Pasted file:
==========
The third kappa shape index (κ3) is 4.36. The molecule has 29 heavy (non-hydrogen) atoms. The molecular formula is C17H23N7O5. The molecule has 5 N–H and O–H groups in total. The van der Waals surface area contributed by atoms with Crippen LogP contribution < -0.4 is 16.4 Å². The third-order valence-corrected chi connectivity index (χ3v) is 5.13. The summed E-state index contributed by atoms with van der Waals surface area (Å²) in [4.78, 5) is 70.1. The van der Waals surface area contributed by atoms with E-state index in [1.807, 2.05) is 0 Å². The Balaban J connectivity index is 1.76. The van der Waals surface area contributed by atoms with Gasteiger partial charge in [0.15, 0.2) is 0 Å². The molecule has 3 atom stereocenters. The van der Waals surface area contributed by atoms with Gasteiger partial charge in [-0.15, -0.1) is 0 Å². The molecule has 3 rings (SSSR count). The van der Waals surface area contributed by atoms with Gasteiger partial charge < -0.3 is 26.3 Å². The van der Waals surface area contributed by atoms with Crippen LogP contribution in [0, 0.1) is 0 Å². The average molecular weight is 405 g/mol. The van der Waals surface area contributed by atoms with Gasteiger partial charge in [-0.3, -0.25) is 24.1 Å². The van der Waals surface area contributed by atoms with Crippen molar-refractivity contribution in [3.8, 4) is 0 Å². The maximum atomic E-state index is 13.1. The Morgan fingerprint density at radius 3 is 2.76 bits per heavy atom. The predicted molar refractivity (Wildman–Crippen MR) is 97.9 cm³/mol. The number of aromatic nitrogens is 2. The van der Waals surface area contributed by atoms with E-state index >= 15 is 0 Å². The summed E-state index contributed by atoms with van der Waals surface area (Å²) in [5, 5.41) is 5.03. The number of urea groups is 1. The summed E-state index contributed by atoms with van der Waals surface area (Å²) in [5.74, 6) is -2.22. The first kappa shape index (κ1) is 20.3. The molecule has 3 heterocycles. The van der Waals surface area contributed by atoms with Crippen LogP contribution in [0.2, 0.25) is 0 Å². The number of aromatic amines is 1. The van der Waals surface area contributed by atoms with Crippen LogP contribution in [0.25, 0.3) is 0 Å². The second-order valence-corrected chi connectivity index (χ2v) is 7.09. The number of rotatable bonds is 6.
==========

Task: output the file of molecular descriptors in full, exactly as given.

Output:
The third kappa shape index (κ3) is 4.36. The molecule has 29 heavy (non-hydrogen) atoms. The molecular formula is C17H23N7O5. The molecule has 5 N–H and O–H groups in total. The van der Waals surface area contributed by atoms with Crippen LogP contribution < -0.4 is 16.4 Å². The third-order valence-corrected chi connectivity index (χ3v) is 5.13. The summed E-state index contributed by atoms with van der Waals surface area (Å²) in [4.78, 5) is 70.1. The van der Waals surface area contributed by atoms with E-state index in [1.807, 2.05) is 0 Å². The Balaban J connectivity index is 1.76. The van der Waals surface area contributed by atoms with Gasteiger partial charge in [0.15, 0.2) is 0 Å². The molecule has 3 atom stereocenters. The van der Waals surface area contributed by atoms with Gasteiger partial charge in [-0.15, -0.1) is 0 Å². The molecule has 3 rings (SSSR count). The van der Waals surface area contributed by atoms with Gasteiger partial charge < -0.3 is 26.3 Å². The van der Waals surface area contributed by atoms with Crippen LogP contribution in [0, 0.1) is 0 Å². The average molecular weight is 405 g/mol. The van der Waals surface area contributed by atoms with Gasteiger partial charge in [-0.3, -0.25) is 24.1 Å². The van der Waals surface area contributed by atoms with Crippen molar-refractivity contribution in [3.8, 4) is 0 Å². The maximum atomic E-state index is 13.1. The Morgan fingerprint density at radius 3 is 2.76 bits per heavy atom. The predicted molar refractivity (Wildman–Crippen MR) is 97.9 cm³/mol. The number of aromatic nitrogens is 2. The van der Waals surface area contributed by atoms with E-state index >= 15 is 0 Å². The summed E-state index contributed by atoms with van der Waals surface area (Å²) in [5, 5.41) is 5.03. The number of urea groups is 1. The summed E-state index contributed by atoms with van der Waals surface area (Å²) in [5.74, 6) is -2.22. The first kappa shape index (κ1) is 20.3. The molecule has 3 heterocycles. The van der Waals surface area contributed by atoms with Crippen LogP contribution in [0.2, 0.25) is 0 Å². The number of aromatic amines is 1. The van der Waals surface area contributed by atoms with Crippen LogP contribution in [0.25, 0.3) is 0 Å². The second-order valence-corrected chi connectivity index (χ2v) is 7.09. The number of rotatable bonds is 6.